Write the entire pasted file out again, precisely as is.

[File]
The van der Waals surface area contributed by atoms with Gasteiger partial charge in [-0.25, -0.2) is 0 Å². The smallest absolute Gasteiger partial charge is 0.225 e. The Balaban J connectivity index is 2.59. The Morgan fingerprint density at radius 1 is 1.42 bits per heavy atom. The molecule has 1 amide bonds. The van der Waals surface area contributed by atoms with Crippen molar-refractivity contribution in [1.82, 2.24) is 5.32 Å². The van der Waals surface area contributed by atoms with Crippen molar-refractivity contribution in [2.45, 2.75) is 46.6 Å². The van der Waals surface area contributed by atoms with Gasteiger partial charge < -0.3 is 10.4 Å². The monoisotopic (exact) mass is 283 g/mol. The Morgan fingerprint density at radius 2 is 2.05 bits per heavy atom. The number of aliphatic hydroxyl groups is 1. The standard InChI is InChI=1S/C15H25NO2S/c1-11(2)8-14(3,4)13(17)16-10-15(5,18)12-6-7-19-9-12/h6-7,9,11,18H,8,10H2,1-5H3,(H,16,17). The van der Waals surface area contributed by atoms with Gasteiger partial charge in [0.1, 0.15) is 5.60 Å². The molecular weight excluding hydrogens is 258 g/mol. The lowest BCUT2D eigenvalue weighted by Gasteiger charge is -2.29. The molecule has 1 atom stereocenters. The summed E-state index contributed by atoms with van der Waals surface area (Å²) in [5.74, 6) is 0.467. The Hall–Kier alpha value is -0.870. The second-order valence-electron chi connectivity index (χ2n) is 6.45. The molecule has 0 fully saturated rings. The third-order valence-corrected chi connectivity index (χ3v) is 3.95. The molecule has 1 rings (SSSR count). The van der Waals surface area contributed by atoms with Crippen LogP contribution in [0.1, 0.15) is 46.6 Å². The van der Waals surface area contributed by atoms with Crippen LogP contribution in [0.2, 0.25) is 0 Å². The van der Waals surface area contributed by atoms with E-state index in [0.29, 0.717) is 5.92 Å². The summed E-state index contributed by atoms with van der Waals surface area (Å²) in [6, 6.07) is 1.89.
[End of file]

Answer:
The van der Waals surface area contributed by atoms with Gasteiger partial charge in [-0.25, -0.2) is 0 Å². The smallest absolute Gasteiger partial charge is 0.225 e. The Balaban J connectivity index is 2.59. The Morgan fingerprint density at radius 1 is 1.42 bits per heavy atom. The molecule has 1 amide bonds. The van der Waals surface area contributed by atoms with Crippen molar-refractivity contribution in [1.82, 2.24) is 5.32 Å². The van der Waals surface area contributed by atoms with Crippen molar-refractivity contribution in [2.45, 2.75) is 46.6 Å². The van der Waals surface area contributed by atoms with Gasteiger partial charge < -0.3 is 10.4 Å². The monoisotopic (exact) mass is 283 g/mol. The Morgan fingerprint density at radius 2 is 2.05 bits per heavy atom. The number of aliphatic hydroxyl groups is 1. The standard InChI is InChI=1S/C15H25NO2S/c1-11(2)8-14(3,4)13(17)16-10-15(5,18)12-6-7-19-9-12/h6-7,9,11,18H,8,10H2,1-5H3,(H,16,17). The van der Waals surface area contributed by atoms with Gasteiger partial charge in [0.1, 0.15) is 5.60 Å². The molecular weight excluding hydrogens is 258 g/mol. The lowest BCUT2D eigenvalue weighted by Gasteiger charge is -2.29. The molecule has 1 atom stereocenters. The summed E-state index contributed by atoms with van der Waals surface area (Å²) in [5.74, 6) is 0.467. The Hall–Kier alpha value is -0.870. The second-order valence-electron chi connectivity index (χ2n) is 6.45. The molecule has 0 fully saturated rings. The third-order valence-corrected chi connectivity index (χ3v) is 3.95. The molecule has 1 rings (SSSR count). The van der Waals surface area contributed by atoms with Crippen LogP contribution in [0.1, 0.15) is 46.6 Å². The van der Waals surface area contributed by atoms with Crippen LogP contribution in [0.2, 0.25) is 0 Å². The van der Waals surface area contributed by atoms with E-state index in [0.29, 0.717) is 5.92 Å². The summed E-state index contributed by atoms with van der Waals surface area (Å²) in [6, 6.07) is 1.89.